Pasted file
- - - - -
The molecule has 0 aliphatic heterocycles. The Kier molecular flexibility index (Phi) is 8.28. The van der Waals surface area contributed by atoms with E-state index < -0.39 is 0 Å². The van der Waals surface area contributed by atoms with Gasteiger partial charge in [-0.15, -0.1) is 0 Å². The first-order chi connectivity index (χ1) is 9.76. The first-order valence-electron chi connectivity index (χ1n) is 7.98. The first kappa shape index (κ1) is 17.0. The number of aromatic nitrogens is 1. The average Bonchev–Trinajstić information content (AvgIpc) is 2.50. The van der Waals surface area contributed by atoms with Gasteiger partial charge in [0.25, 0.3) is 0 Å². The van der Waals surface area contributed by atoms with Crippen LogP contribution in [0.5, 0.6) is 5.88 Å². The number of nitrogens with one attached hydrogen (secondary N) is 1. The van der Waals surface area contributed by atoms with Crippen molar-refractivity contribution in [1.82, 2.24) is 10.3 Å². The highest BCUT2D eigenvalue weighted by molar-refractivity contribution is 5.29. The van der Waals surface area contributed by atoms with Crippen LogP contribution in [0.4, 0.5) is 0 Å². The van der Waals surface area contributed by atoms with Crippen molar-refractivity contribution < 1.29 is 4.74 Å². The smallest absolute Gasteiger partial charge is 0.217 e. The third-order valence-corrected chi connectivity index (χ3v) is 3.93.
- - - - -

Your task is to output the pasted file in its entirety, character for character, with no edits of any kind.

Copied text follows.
The molecule has 0 aliphatic heterocycles. The Kier molecular flexibility index (Phi) is 8.28. The van der Waals surface area contributed by atoms with E-state index < -0.39 is 0 Å². The van der Waals surface area contributed by atoms with Gasteiger partial charge in [-0.15, -0.1) is 0 Å². The first-order chi connectivity index (χ1) is 9.76. The first-order valence-electron chi connectivity index (χ1n) is 7.98. The first kappa shape index (κ1) is 17.0. The number of aromatic nitrogens is 1. The average Bonchev–Trinajstić information content (AvgIpc) is 2.50. The van der Waals surface area contributed by atoms with Gasteiger partial charge in [0.25, 0.3) is 0 Å². The van der Waals surface area contributed by atoms with Crippen LogP contribution in [0.5, 0.6) is 5.88 Å². The number of nitrogens with one attached hydrogen (secondary N) is 1. The van der Waals surface area contributed by atoms with Crippen molar-refractivity contribution in [1.82, 2.24) is 10.3 Å². The highest BCUT2D eigenvalue weighted by molar-refractivity contribution is 5.29. The van der Waals surface area contributed by atoms with Crippen LogP contribution in [0.4, 0.5) is 0 Å². The van der Waals surface area contributed by atoms with Crippen molar-refractivity contribution < 1.29 is 4.74 Å². The smallest absolute Gasteiger partial charge is 0.217 e. The third-order valence-corrected chi connectivity index (χ3v) is 3.93.